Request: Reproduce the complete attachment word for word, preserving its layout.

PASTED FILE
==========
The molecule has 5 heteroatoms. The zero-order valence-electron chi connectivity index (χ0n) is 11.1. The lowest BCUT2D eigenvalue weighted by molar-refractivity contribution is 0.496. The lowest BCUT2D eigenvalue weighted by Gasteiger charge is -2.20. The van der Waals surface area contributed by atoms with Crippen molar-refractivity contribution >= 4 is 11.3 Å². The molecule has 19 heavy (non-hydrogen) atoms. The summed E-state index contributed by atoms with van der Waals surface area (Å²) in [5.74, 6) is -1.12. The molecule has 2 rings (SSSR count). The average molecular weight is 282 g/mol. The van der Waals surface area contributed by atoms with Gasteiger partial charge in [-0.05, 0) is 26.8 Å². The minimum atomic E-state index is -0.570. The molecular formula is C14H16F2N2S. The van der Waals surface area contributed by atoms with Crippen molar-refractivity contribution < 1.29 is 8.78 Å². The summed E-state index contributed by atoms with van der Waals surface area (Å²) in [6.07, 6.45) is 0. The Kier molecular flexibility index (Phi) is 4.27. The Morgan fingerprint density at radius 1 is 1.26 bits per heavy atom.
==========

The molecule has 5 heteroatoms. The zero-order valence-electron chi connectivity index (χ0n) is 11.1. The lowest BCUT2D eigenvalue weighted by molar-refractivity contribution is 0.496. The lowest BCUT2D eigenvalue weighted by Gasteiger charge is -2.20. The van der Waals surface area contributed by atoms with Crippen molar-refractivity contribution >= 4 is 11.3 Å². The molecule has 19 heavy (non-hydrogen) atoms. The summed E-state index contributed by atoms with van der Waals surface area (Å²) in [5.74, 6) is -1.12. The molecule has 2 rings (SSSR count). The average molecular weight is 282 g/mol. The van der Waals surface area contributed by atoms with Gasteiger partial charge in [-0.05, 0) is 26.8 Å². The minimum atomic E-state index is -0.570. The molecular formula is C14H16F2N2S. The van der Waals surface area contributed by atoms with Crippen molar-refractivity contribution < 1.29 is 8.78 Å². The summed E-state index contributed by atoms with van der Waals surface area (Å²) in [6.07, 6.45) is 0. The Kier molecular flexibility index (Phi) is 4.27. The Morgan fingerprint density at radius 1 is 1.26 bits per heavy atom.